Saint Rule, also often called Saint Regulus, lived from about 300 to about 360. According to legend he was a Greek bishop who in 345 fled from Greece to Scotland with some of the bones of Saint Andrew and, on arrival in 347, built a church to venerate St Andrew that later became the focus of what is now the town of St Andrews. The wider picture in Scotland at the time is set out in our Historical Timeline.
We tell the slightly more historically convincing story of the association of Saint Andrew with St Andrews below, but for the moment let's focus on St Regulus or St Rule. In the 340s he was a bishop in the Greek city of Patras. In 345 he was told by an angel in a dream that the Roman Emperor Constantine the Great was about to move the relics of St Andrew, one of the twelve apostles, from Patras where they were kept to Constantinople. The angel instructed Rule to take as many of St Andrew's bones as he could to the far western ends of the earth in order to protect them from Constantine.
Rule set sail for the west with a number of followers, who - to add legend upon legend - are said to have included the holy virgin Triduana, who would herself later become better known as Saint Triduana. Having exited the Mediterranean and turned right, Rule and his followers eventually found themselves off what is now Scotland, where they were shipwrecked in 347. The site of the shipwreck is said to have been near what is now the harbour of St Andrews, a place that at the time was under Pictish control and known as Kilrimont or Cennrígmonaid. He is said to have arrived with three fingers of Saint Andrew's right hand, the upper bone of an arm, one kneecap, and one of his teeth. According to legend, Rule was welcomed by Pictish King Óengus I (which is odd as he was king in the mid-700s) and established a church in what is now St Andrews dedicated to St Andrew and housing his relics. St Rule's name features widely in modern St Andrews, most notable in the distinctive shape of St Rule's Tower.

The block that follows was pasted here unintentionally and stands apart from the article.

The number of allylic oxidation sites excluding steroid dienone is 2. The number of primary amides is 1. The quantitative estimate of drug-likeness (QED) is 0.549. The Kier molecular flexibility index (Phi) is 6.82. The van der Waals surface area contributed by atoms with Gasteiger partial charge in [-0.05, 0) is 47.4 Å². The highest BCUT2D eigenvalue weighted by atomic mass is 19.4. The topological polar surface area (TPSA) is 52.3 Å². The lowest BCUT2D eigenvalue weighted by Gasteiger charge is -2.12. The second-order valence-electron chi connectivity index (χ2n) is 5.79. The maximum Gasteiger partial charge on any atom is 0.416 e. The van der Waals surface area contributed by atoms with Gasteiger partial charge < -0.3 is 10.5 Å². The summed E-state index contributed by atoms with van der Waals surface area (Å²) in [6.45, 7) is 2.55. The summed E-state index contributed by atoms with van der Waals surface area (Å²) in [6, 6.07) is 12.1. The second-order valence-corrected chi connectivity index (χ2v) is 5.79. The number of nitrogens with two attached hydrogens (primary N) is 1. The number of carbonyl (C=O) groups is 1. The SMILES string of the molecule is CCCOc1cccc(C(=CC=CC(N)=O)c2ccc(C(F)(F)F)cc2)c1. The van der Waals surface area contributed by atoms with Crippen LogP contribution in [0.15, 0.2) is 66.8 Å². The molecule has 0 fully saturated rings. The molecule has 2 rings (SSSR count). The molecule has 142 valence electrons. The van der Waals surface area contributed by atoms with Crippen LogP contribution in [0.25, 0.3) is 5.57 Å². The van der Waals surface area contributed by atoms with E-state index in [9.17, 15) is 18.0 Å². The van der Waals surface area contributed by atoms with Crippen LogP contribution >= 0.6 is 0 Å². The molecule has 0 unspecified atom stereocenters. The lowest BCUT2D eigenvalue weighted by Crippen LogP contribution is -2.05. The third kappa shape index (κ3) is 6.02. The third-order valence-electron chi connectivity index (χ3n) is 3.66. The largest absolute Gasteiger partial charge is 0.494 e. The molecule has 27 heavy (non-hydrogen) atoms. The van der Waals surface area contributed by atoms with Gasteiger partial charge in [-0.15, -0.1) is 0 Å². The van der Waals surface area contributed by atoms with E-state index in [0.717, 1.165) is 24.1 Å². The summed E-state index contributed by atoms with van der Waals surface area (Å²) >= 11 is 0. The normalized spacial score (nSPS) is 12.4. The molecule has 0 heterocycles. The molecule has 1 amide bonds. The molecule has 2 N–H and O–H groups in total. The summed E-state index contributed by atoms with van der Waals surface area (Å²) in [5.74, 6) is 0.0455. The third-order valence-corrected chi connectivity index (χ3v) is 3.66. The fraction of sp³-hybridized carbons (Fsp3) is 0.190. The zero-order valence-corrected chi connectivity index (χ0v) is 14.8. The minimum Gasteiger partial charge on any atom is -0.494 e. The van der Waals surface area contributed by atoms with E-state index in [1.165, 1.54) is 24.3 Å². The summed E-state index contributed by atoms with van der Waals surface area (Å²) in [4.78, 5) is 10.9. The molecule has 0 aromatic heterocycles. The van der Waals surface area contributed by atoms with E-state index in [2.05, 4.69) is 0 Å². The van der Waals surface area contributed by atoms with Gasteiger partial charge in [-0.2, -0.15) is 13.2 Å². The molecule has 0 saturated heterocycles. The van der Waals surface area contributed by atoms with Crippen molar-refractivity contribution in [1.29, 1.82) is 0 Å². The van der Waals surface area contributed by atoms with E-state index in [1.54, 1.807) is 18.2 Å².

An alternative view is that St Andrew's relics were brought to St Andrews by St Acca, who had been Bishop of Hexham until his exile in 732. On this interpretation, St Rule's involvement (and, perhaps, his very existence) was probably invoked (i.e. invented) to make it appear to early Christians that St Andrew's relics arrived in St Andrews much earlier than they actually did (always assuming, of course, that the bones brought by Bishop Acca to the town were really relics of St Andrew). This backdating of St Andrew's credentials by nearly 400 years probably helped win the much later argument about who should be the patron saint of Scotland at a time when many in the Church believed that St Columba and not St Andrew should be accorded the honour.